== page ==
Friday, January 21, 2005

One of those posts....

....that's done for an archive. But someone might find it interesting anyway.

Denton notes some imperfections in the fossil record, as you do.

"On the other hand, the fact that, when estimates are made of the percentage of living forms found as fossils, the percentage turns out to be surprisingly high, suggesting that the fossil record may not be as bad as is often maintained. Of the 329 living families of terrestrial vertebrates 261 or 79.1% have been found as fossils and, when birds (which are poorly fossilized) are excluded, the percentage rises to 87.8% (see Figure 8.5).

G. G. Simpson recently estimated the percentage of living species recovered as fossils in one region of North America and concluded that, at least for larger terrestrial forms, the record may be almost complete! In another approach he compared the number of living genera of various categories such as insectivores, carnivores, etc in a particular region with the numbers of fossil genera of the same categories in a region of similar ecological make-up in the past. Two such ecological regions are recent Portuguese East Africa and Middle Oligocene Dakota. After comparing the composition of these two faunas, Simpson concludes:
These comparisons and some other considerations suggest that surely half and probably two-thirds or more of the Middle Oligocene genera are known and that those not yet known are mainly carnivores (indi vidually much less abundant than herbivores) and very small mammals (with less recoverability than large mammals by previous collecting methods).

According to an article by Wyatt Durham in the Journal of Palaeontology, as many as two percent of all marine invertebrate species with hard skeletal components that have ever existed may be known as fossils. Assuming ten to twenty species per genus, this means that for certain groups, such as molluscs which are ideal fossil material, the percentage of genera known could be as high as fifty percent. There are, therefore, grounds for believing that in the case of some groups appealing to the imperfection of the fossil record as an explanation for the gaps is not a particularly convincing strategy.

It is significant in this respect that many professional paleontologists, those actually familiar with the facts, have always regarded the appeal to imperfection as a way of explaining away the absence of transitional forms with a good deal of skepticism."
(Evolution: A Theory In Crisis
By Michael Denton :189-190)

There is the Darwinism of the gaps, many a naturalistic mythological narrative can be hidden in the gaps. Yet in some cases, the gaps are not there to hide in. Recall that Darwin said that if there was one form that could not be accounted for by a gradualistic type of mythological narrative of naturalism then his entire theory would "absolutely break down." There are many, many forms that do not fit such a narrative/hypothesis.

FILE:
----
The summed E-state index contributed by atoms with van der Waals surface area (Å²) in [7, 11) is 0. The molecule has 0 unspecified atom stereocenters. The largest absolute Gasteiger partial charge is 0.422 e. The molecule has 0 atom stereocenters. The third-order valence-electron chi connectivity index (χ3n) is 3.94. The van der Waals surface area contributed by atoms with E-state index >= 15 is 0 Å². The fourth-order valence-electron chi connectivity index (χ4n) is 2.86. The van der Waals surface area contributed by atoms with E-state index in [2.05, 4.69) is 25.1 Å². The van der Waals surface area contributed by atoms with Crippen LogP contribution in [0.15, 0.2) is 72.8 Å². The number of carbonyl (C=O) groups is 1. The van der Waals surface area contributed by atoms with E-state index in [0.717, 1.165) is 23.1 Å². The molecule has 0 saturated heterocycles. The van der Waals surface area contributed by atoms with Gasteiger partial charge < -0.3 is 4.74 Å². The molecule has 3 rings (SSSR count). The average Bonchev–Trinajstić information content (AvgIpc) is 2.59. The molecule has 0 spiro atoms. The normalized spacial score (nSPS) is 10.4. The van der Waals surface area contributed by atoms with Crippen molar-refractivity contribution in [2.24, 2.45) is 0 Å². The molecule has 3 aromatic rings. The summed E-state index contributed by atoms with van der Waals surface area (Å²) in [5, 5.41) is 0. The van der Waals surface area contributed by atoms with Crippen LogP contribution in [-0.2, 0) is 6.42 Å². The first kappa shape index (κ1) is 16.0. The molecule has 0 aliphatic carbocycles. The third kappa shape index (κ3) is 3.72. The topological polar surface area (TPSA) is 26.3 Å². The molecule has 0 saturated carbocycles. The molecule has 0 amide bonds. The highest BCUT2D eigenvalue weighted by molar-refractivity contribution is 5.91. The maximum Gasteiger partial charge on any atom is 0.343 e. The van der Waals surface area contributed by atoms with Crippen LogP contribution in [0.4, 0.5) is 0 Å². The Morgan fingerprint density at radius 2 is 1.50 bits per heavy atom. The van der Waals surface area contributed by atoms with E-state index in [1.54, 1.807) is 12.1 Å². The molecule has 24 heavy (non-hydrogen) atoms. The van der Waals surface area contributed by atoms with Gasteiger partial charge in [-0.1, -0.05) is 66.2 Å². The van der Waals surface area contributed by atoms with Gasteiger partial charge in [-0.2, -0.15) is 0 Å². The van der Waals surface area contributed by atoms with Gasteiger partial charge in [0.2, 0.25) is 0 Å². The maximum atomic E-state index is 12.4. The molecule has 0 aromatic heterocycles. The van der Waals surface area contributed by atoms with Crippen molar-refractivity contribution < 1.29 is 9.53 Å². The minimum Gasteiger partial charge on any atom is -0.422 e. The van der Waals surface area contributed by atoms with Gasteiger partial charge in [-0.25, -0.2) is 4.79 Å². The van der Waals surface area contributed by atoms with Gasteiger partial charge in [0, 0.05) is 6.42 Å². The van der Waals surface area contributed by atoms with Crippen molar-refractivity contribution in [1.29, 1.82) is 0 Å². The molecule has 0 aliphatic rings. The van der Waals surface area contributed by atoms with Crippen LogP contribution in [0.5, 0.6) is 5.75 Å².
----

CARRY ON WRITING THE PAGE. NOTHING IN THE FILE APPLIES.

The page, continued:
You argue that the reptilian form "turned" into an avian form. So write a narrative and let's see it. Is it the Tree Down Theory? I.e., "Once upon a time, some lizards were jumping around in trees, they had some feathers already for insulation. Somehow, their scales had turned to feathers already. So there they were, jumping around in trees. Some of them fell out of the tree and died because they didn't jump quite far enough. Others lived because they could. So their lil' arms began to get a web under it. But this was different than a reptilian web under the arm, this time. And their lungs, they began to change from reptilian to avian too. Their bone structure switched, switched on around and their lil' arms began to grow up out their back more, with the web and the feathers, remember...."

And so on. Or if we can attribute the notion of selection to things, "Once upon a time there was a group of lizards jumping around in trees. They jumped out and killed themselves enough times until one day, their group grew wings and feathers so they could fly on up, up and away! Another group of lizards on the ground looked up and felt in their little lizard heads, 'Man, I wish we had jumped out of trees and killed ourselves enough to grow wings." But Nature had not selected them any wings by its natural selection, naturally. So they felt sad, not glad! The other lizards look down from the sky and felt, "What a neat lizard am I. I mean bird...yes, me birdie now."

Instead of some vague handwaving towards the National Geographic, why don't you write a scientific narrative of how things happened? You must know quite clearly, after all. Since it is what is taught in State schools, while all contrary evidence is censored. Or, if it is mentioned at all it is for the sake of Leftist indoctrination through associative argument and emotional conditioning using the buzzwords "science" and "religion."

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